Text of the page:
This revealed some interesting if not obvious correlations:

  • Web development and high-performance code were not strongly related
  • The desire for IDE support and the writing of code for data science/machine learning were inversely correlated
  • Scalability, profiling, deployment and integration were highly correlated. This also correlated with the perception of Haskell in the industry and by business

A separate piece of UX research I ran was specifically to address usability issues in Hackage. A separate post on that is coming later. In the survey I conducted there was a pretty big disparity between people who were interested in the academic side and those who were not.

When I showed Gershom my summary of the data he pointed out that there seemed to be two dimensions to user opinions. One was about the kind of code that they tend to write while the other was on their approach to writing the code. That is definitely and interesting consideration and one becomes apparent when you look at the personas I developed.

At this point we leave the realm of data analysis and science. From here constructing personas becomes a bit of an art – based on personal experience as much as data.

The 6 types of Haskell user

Like most personas, these 6 try to encompass a wide variety of behaviour into somewhat contrived observations. And like most users, people will drift between different personas over time (sometimes even in a single day).

They can help us understand that not everyone who writes Haskell code thinks the same way. They don’t write the same kind of code. They aren’t interested in the same kinds of features from the platform. When we consider any design decisions, it should be couched in this understanding.

Considering the audience (developers) I save the usual narrative driven approach to personas. Instead I simply describe the facts as I understand them about our users:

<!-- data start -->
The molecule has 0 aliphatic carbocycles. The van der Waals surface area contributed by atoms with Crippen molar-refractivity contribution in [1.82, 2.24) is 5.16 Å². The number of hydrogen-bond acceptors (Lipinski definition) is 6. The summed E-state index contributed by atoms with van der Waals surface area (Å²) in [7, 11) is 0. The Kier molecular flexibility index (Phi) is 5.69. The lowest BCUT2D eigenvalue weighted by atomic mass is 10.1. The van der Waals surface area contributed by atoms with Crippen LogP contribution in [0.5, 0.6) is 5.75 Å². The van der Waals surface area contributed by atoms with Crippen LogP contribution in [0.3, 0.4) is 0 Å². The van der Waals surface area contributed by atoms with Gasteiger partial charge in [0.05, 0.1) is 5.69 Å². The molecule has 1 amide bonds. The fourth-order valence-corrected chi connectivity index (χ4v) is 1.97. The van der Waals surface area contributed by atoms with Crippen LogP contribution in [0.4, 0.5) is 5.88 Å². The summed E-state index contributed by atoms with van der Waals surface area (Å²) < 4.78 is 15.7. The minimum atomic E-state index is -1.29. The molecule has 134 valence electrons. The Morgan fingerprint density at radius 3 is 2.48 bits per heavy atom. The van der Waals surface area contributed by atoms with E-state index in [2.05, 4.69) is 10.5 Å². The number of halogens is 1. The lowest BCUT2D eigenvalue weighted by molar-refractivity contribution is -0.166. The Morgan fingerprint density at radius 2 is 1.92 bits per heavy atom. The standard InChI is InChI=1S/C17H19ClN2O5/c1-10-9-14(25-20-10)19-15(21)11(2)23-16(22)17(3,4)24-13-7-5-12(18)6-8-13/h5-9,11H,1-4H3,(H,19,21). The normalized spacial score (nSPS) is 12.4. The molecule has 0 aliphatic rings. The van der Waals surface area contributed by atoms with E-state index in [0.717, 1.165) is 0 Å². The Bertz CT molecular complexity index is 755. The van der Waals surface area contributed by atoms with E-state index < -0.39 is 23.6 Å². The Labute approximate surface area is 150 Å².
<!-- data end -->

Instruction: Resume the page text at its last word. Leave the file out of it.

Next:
The Haskell-in-the-large developer

Much more likely to be experienced with Haskell. The perception of Haskell, information available about success stories and availability of Haskell developers in the Market are a concern that tends not to be shared with the other groups.

On the technical front they are also concerned about installation, package management, debugging & profiling and deployment. They are more likely than other groups to be concerned about interoperability with other languages and systems.

They have additional concerns around documentation and reusable design patterns and templates.

The Haskell-in-the-small developer

This kind of Haskeller eschews IDEs and advanced editors. The kind of code they typically write rarely exceeds a single module. For them, no problem is too small to warrant a Haskell solution. Need an import script? Haskell. A browser extension? Haskell. A Twitter bot? Haskell.

They are much more likely to be interested in data science and machine learning. This is a problem domain whose solutions rarely exceed one module (especially if the right libraries are available).

Interestingly, if they work professional their company is incredibly likely to already use Haskell. If they could it’s possible then that they would make more use of it where currently languages like Python and R dominate.

They care about writing high performance code, scalable code. And while they are likely to be professionals, business concerns around Haskell are a less pressing issue for them.

The Haskell-for-the-web developer

A good portion are professional developers, though by no means exclusively. Those whose concern is more oriented with front-end development are more likely to be hobbyists or Haskell enthusiasts. If they are a professional, their company is much less likely to use Haskell internally, suggesting that there are possibly a large amount of web-based hobby projects in Haskell.